The coach crisis: Is a foreigner the answer?

Woorkheri Raman

August 27, 2000

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The unsavoury incidents in the recent months exposed a lot of shortcomings in some individuals as well as in the working of the BCCI. One of the aspects that stood out like a sore thumb was the lack of transparency in the system. With the controversies erupting one after another, one would expect the BCCI to come out openly about the decisions made in its meetings. If the reports are anything to go by, statements are contradictory with regard to the decisions made by the BCCI. A case in point is the retention or expulsion of Kapil Dev.

The exchange of volleys between the BCCI and Kapil Dev has as much substance as some of the Bollywood movies. Kapil Dev wants to stay on but the BCCI has hinted he may not be upto it given the circumstances. The BCCI is shopping around for a foreign coach to revive the team and thereby the image of the game. Looking around is all right but it is absolutely essential for both the nominated coach and the BCCI to clearly know their respective functions. It will be worthwhile to analyse whether the Indian team needs a foreign coach in the first place. But in turn one should also look into what the coaches over the years have done during their tenures.

Bishen Bedi, the first coach, appointed in 1990, ran into trouble with both the then captain, Azharuddin and the BCCI as he made some statements to the press which were factual but deemed controversial. After the tour of England, Azharuddin politely told the BCCI that there was no need for a coach. The BCCI acceded to Azhar's request for a short time before resuming the practice of nominating a coach from the 1992 World Cup in Australia. Since then the Indian team had a coach supposedly to work out strategies and to look after all matters relating to cricket.

Ajit Wadekar, who has held the post for the longest duration so far, was a very shrewd operator and he knew the system well enough to get what he wanted. To be fair, he was good at man management and he dominated the dressing room in his own way. He was also fortunate to have the full co-operation of Azharuddin and Gundappa Viswanath, the chairman of the selection committee. Wadekar's exit was rather a messy one after the debacle in the semi-finals of the 1996 World Cup.

Patil succeeded Wadekar and it was a shame that he did nothing but try and please the officials of the BCCI. It was ridiculous that he praised the BCCI for replacing him with Madan Lal. His attitude obviously did not go well with the boys and it is needless to say that they were pleased to see him go. If Patil was termed as a BCCI's man what followed during Madan Lal's tenure was beyond words. Madan might have been a fighting cricketer during his days but his skills in communication and planning were as good as mine are in cardiac surgery.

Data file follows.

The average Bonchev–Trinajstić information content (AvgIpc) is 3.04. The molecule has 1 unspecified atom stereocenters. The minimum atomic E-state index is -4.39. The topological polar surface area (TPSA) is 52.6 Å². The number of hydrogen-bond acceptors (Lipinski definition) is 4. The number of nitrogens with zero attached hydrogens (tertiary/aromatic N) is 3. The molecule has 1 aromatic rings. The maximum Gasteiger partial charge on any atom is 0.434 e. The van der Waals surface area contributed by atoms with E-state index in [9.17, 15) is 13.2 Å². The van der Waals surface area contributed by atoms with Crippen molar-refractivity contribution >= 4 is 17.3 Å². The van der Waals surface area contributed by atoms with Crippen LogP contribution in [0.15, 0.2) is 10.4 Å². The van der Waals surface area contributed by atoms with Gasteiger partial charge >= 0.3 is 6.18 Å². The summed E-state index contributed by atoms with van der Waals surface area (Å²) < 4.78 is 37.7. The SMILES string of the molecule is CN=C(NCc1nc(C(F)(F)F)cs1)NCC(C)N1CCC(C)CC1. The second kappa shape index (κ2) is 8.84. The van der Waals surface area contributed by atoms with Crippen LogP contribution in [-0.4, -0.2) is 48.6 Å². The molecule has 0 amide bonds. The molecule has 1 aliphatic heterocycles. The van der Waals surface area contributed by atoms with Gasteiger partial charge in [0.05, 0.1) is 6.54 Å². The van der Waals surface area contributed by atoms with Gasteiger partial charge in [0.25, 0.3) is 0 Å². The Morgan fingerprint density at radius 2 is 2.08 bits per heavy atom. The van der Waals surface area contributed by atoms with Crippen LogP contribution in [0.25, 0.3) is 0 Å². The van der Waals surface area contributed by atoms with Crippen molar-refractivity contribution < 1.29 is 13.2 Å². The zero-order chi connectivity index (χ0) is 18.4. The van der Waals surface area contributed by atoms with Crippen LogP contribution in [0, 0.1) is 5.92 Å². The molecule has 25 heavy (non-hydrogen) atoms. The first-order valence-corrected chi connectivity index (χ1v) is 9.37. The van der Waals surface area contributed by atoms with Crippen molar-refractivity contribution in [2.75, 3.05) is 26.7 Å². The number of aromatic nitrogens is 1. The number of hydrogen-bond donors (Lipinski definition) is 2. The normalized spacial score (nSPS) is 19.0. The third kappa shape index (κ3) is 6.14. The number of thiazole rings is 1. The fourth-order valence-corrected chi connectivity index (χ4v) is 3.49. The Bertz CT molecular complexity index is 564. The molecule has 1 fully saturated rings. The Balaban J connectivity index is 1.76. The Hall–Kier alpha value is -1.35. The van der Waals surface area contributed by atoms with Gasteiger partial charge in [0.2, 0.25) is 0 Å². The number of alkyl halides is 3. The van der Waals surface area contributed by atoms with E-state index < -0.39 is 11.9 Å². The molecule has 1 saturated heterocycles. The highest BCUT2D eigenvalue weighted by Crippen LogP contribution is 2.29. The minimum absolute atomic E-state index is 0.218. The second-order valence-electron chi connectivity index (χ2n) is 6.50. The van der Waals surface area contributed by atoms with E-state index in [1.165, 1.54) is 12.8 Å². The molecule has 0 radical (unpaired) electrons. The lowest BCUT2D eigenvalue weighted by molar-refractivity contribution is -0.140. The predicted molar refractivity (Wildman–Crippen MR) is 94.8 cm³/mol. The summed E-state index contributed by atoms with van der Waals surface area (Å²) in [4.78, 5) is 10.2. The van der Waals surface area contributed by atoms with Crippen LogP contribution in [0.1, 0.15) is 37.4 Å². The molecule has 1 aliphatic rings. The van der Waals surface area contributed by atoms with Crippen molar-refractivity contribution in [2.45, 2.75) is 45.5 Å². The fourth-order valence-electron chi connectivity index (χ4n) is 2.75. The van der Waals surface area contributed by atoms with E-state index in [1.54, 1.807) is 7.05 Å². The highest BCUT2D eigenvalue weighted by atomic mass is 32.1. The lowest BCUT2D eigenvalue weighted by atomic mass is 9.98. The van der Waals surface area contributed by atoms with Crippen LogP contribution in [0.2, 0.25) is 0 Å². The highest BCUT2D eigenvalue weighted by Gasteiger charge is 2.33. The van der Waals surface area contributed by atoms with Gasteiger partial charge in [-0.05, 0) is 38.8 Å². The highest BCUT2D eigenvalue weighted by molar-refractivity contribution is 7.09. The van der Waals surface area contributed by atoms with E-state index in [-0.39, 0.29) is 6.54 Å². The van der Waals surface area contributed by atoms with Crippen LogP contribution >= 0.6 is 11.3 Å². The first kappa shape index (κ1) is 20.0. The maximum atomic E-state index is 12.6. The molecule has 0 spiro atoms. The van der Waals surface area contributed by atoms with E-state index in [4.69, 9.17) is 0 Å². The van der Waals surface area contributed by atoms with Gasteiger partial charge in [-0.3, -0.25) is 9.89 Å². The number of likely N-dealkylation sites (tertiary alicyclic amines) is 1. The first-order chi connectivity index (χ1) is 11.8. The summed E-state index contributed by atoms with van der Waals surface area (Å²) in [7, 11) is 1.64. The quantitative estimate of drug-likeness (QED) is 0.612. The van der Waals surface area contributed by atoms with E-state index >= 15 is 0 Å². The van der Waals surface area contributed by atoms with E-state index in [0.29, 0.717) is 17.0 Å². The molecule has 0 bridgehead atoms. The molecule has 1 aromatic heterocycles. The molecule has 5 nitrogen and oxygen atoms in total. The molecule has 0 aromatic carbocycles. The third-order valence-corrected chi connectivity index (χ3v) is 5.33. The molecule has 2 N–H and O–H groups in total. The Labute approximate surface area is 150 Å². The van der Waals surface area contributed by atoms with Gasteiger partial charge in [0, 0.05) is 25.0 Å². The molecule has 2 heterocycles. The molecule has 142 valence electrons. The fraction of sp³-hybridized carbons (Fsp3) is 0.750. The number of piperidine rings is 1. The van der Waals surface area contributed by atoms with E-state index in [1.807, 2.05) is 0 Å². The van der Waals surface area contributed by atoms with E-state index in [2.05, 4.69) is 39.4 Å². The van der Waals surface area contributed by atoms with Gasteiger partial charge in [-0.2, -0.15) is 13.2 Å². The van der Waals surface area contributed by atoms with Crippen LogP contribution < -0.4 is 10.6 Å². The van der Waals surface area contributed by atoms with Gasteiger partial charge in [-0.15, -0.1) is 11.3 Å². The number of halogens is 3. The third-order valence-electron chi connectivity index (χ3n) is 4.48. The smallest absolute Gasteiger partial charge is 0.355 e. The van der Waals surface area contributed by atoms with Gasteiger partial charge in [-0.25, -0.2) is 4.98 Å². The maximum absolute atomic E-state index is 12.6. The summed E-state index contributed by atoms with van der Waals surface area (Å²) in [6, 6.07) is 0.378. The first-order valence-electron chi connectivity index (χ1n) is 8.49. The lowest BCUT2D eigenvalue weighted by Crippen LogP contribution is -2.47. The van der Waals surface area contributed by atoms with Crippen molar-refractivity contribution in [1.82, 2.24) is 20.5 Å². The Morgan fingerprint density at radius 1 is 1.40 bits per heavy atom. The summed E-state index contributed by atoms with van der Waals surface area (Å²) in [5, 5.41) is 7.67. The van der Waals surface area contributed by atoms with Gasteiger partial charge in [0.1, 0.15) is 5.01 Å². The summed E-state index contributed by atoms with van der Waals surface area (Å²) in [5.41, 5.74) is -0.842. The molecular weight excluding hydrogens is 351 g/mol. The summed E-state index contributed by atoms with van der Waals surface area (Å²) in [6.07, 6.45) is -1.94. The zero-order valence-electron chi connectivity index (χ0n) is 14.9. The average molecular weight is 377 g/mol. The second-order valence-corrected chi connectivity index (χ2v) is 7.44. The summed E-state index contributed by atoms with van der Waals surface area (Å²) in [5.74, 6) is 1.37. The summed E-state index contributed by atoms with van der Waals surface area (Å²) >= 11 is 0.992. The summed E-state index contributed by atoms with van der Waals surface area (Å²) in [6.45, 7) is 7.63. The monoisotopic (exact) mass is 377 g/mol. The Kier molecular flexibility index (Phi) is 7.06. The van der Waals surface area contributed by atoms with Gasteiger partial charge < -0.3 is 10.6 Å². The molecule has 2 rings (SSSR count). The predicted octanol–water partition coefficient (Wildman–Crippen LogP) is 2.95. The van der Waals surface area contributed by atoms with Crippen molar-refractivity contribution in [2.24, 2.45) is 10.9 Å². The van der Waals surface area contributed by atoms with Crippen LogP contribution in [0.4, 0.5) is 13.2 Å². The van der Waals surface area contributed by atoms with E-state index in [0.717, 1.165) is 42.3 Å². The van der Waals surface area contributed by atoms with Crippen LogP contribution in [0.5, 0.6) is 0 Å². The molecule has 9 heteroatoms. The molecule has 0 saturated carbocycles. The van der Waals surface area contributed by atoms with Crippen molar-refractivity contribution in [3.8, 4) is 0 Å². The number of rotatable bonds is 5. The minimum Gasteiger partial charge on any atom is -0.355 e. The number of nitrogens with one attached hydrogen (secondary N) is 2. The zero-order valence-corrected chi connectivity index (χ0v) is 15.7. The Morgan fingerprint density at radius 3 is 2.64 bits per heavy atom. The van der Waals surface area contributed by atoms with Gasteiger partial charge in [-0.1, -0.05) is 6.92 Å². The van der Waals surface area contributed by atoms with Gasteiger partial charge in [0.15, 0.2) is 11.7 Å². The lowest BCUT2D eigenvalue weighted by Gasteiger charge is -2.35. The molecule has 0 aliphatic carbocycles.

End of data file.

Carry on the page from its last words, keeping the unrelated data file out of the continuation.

Gaekwad stayed with the team for two years and he also had the assistance of Bob Simpson. Gaekwad may have many grouses but the fact that he chose to stay on gives him no excuse at all for the very ordinary performance of the team under his guidance. The Indian team failing to qualify to the semi-final stages in the 1999 World Cup ensured the termination of Gaekwad. The millenium season started with high expectations as Kapil Dev was appointed as coach for the 1999/00 and 2000/01 seasons. Unfortunately, Dev only reaffirmed the adage that a great player need not be a great coach.

Results-wise the "desi" coaches may have fallen short of expectations but on the other hand various checks and balances also hampered them. The coach was not even given reasonable powers in the selection meetings. All charges and counter charges produced nothing but bickering between all the people concerned. Now if a foreign coach is appointed it will be interesting to see what demands are made by him and to what extent the BCCI will give in. The payments terms will also be of great interest, as our own coaches over the years could not even dream of asking for their terms.

In the event that a foreign coach is appointed, there are a lot of issues that need to be looked into. Will a foreigner understand the cultural differences and will he be able to deal with players from diverse states? Will the entire team understand what the foreigner has to say? Will the foreigner be able to carry on with his duties without any interference? Will the foreigner remain objective without becoming a part of the system? Will he be given a free hand in selection matters? What will be the ancillary services provided to him?

Only time will provide the answers for all these issues. But if the foreigner is given just about everything he asks for, then why can't one of our own be given the same treatment? Obviously everything will hinge upon the results produced but I for one don't think that somebody with more credentials than Sunil Gavaskar is being talked about as the prospective candidate. He has got what it takes to be given the job, even under the terms he wants for the job.

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